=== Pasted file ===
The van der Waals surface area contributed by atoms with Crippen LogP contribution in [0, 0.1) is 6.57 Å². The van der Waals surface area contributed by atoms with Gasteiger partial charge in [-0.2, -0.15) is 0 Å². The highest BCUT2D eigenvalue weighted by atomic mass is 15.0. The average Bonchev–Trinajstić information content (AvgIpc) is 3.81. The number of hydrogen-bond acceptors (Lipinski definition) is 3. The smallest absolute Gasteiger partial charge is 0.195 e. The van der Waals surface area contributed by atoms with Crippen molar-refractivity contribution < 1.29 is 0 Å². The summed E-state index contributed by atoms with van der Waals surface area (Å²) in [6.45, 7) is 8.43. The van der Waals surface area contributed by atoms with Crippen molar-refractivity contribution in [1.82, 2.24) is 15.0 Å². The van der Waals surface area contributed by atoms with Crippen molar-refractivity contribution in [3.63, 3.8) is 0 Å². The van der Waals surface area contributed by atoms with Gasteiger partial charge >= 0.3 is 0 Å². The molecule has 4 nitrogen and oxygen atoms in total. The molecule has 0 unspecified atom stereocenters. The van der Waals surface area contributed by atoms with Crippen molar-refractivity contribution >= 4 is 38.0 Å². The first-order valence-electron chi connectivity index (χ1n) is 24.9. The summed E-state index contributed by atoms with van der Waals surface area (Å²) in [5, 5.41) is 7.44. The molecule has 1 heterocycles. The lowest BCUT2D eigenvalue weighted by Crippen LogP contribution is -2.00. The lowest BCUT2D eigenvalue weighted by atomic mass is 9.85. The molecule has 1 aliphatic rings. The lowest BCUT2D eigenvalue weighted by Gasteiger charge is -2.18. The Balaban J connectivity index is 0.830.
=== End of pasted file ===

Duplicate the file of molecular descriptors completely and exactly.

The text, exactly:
The van der Waals surface area contributed by atoms with Crippen LogP contribution in [0, 0.1) is 6.57 Å². The van der Waals surface area contributed by atoms with Gasteiger partial charge in [-0.2, -0.15) is 0 Å². The highest BCUT2D eigenvalue weighted by atomic mass is 15.0. The average Bonchev–Trinajstić information content (AvgIpc) is 3.81. The number of hydrogen-bond acceptors (Lipinski definition) is 3. The smallest absolute Gasteiger partial charge is 0.195 e. The van der Waals surface area contributed by atoms with Crippen molar-refractivity contribution < 1.29 is 0 Å². The summed E-state index contributed by atoms with van der Waals surface area (Å²) in [6.45, 7) is 8.43. The van der Waals surface area contributed by atoms with Crippen molar-refractivity contribution in [1.82, 2.24) is 15.0 Å². The van der Waals surface area contributed by atoms with Crippen molar-refractivity contribution in [3.63, 3.8) is 0 Å². The van der Waals surface area contributed by atoms with Gasteiger partial charge >= 0.3 is 0 Å². The molecule has 4 nitrogen and oxygen atoms in total. The molecule has 0 unspecified atom stereocenters. The van der Waals surface area contributed by atoms with Crippen molar-refractivity contribution >= 4 is 38.0 Å². The first-order valence-electron chi connectivity index (χ1n) is 24.9. The summed E-state index contributed by atoms with van der Waals surface area (Å²) in [5, 5.41) is 7.44. The molecule has 1 heterocycles. The lowest BCUT2D eigenvalue weighted by Crippen LogP contribution is -2.00. The lowest BCUT2D eigenvalue weighted by atomic mass is 9.85. The molecule has 1 aliphatic rings. The lowest BCUT2D eigenvalue weighted by Gasteiger charge is -2.18. The Balaban J connectivity index is 0.830.